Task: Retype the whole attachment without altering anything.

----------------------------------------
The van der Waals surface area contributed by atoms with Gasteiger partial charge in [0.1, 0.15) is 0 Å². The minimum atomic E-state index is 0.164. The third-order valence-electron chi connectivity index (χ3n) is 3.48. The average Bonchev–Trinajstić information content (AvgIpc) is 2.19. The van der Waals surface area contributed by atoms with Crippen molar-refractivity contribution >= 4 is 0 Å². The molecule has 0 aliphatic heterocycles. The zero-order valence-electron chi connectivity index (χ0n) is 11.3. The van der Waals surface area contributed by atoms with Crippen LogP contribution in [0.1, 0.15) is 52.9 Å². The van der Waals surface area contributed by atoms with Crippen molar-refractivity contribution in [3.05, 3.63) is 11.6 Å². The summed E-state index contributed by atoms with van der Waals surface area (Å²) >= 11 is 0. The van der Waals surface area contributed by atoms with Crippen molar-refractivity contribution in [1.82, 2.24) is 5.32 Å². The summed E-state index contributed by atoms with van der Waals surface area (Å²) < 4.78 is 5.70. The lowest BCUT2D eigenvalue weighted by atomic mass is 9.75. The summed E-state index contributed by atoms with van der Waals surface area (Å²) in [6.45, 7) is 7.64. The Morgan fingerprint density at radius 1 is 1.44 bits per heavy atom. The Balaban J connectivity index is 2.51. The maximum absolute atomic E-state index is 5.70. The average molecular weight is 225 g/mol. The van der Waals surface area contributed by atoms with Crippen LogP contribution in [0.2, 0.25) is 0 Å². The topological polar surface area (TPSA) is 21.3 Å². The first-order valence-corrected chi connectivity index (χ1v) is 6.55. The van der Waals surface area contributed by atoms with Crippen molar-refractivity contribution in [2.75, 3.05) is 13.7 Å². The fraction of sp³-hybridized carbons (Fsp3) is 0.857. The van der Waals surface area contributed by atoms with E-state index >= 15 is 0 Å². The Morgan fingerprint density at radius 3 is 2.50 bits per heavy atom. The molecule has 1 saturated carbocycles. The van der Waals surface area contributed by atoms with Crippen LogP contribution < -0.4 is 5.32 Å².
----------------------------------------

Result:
The van der Waals surface area contributed by atoms with Gasteiger partial charge in [0.1, 0.15) is 0 Å². The minimum atomic E-state index is 0.164. The third-order valence-electron chi connectivity index (χ3n) is 3.48. The average Bonchev–Trinajstić information content (AvgIpc) is 2.19. The van der Waals surface area contributed by atoms with Crippen molar-refractivity contribution >= 4 is 0 Å². The molecule has 0 aliphatic heterocycles. The zero-order valence-electron chi connectivity index (χ0n) is 11.3. The van der Waals surface area contributed by atoms with Crippen LogP contribution in [0.1, 0.15) is 52.9 Å². The van der Waals surface area contributed by atoms with Crippen molar-refractivity contribution in [3.05, 3.63) is 11.6 Å². The summed E-state index contributed by atoms with van der Waals surface area (Å²) >= 11 is 0. The van der Waals surface area contributed by atoms with Crippen molar-refractivity contribution in [1.82, 2.24) is 5.32 Å². The summed E-state index contributed by atoms with van der Waals surface area (Å²) < 4.78 is 5.70. The lowest BCUT2D eigenvalue weighted by atomic mass is 9.75. The summed E-state index contributed by atoms with van der Waals surface area (Å²) in [6.45, 7) is 7.64. The Morgan fingerprint density at radius 1 is 1.44 bits per heavy atom. The Balaban J connectivity index is 2.51. The maximum absolute atomic E-state index is 5.70. The average molecular weight is 225 g/mol. The van der Waals surface area contributed by atoms with Crippen LogP contribution in [0.2, 0.25) is 0 Å². The topological polar surface area (TPSA) is 21.3 Å². The first-order valence-corrected chi connectivity index (χ1v) is 6.55. The van der Waals surface area contributed by atoms with Crippen molar-refractivity contribution in [2.75, 3.05) is 13.7 Å². The fraction of sp³-hybridized carbons (Fsp3) is 0.857. The van der Waals surface area contributed by atoms with E-state index >= 15 is 0 Å². The Morgan fingerprint density at radius 3 is 2.50 bits per heavy atom. The molecule has 1 saturated carbocycles. The van der Waals surface area contributed by atoms with Crippen LogP contribution < -0.4 is 5.32 Å².